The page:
This tutorial will help you compare two observed means (paired samples), using the two sample t-test, in Excel with XLSTAT.
Not sure this is the statistical test you are looking for? Check out this guide.
Student's paired t-test: when to use it
Student's paired t-test allows to compare the means of two series of measurements performed on the same statistical units. For example: the photosynthetic rate of 30 plants is followed at two moments during the day: morning and afternoon. Student's paired t-test can be used to detect a change in photosynthesis between the two dates. We say paired because every plant is measured twice, so data is organized by pairs. If we had 30 plants for the morning measurements and 30 different plants for the afternoon measurements, the t-test for independent samples would be more appropriate.
Dataset for a Student's paired t-test
An Excel sheet with both the data and the results can be downloaded by clicking here.
The data correspond to an experiment in which depression is studied. Patients have been followed at two different times (0: pre-test and 6: 6 months follow-up). The variable to be compared is a depression score.
The goal of this tutorial is to compare the two periods with respect to the depression score.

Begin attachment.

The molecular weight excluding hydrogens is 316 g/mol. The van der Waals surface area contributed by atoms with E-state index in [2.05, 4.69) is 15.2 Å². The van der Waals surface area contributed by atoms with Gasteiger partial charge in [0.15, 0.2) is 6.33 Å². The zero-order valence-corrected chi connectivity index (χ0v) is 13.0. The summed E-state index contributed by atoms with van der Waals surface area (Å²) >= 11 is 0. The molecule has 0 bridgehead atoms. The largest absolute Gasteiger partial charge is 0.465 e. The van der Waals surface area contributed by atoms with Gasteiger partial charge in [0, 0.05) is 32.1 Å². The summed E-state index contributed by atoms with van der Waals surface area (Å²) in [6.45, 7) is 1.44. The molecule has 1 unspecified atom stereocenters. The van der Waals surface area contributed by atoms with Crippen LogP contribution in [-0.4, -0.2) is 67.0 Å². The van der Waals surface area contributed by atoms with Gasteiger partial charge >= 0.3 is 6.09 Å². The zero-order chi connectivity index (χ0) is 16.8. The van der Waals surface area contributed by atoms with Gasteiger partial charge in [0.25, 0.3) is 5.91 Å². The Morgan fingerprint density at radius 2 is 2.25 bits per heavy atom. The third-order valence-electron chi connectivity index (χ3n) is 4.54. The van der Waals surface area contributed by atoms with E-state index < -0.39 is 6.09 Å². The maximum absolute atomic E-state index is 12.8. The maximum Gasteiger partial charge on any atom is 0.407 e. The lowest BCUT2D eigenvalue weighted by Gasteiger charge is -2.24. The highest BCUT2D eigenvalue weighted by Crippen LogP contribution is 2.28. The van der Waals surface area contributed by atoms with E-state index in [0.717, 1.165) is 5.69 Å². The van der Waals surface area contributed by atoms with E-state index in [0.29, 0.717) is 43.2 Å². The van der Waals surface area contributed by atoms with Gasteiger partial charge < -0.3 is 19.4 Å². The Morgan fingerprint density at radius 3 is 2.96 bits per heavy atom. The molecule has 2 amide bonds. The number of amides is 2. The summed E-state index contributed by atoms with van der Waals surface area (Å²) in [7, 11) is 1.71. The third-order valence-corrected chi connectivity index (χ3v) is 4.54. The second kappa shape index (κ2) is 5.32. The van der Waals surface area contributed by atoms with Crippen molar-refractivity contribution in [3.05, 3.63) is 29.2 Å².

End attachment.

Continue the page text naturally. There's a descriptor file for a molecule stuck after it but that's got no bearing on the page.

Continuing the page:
Setting up a Student's paired t-test on two paired samples
Once XLSTAT-Pro is activated, select the XLSTAT / Parametric tests / Two-sample t-test and z-test command, or click on the corresponding button of the Parametric tests menu (see below).
Once you've clicked the button, the dialog box appears. You can then select the data on the Excel sheet. Select the Paired samples option.
Select one sample per sample field.
In the Options tab, we enter 0 in the hypothesized difference field. This reflects the null hypothesis we are willing to test: mean(sample 1) minus mean(sample 2) equal 0.
After you have clicked on the OK button, the results are displayed on a new Excel sheet.
Interpreting the results of a Student's paired t-test
The first results displayed are the statistics for the samples.
They are followed by the results of the paired t-test:
The 95% confidence interval on the difference between the two means (116.792) does not include the null hypothesized difference we chose (zero), which indicates that the mean difference between the two means is unlikely to be zero. The p-value carries a similar information: p < 0.0001, which is lower than the significance level alpha (0.05). This means that we can reject the null hypothesis with a very low risk of being wrong. In other words, the difference between the two means is statistically significant.
Did you know?
Just like all parametric tests, the Student's paired t-test is reliable only if the paired differences follow a normal distribution. You may compute those differences and then follow the XLSTAT tutorial on normality tests. If this condition is not respected, one solution would be to use a Wilcoxon non-parametric test instead.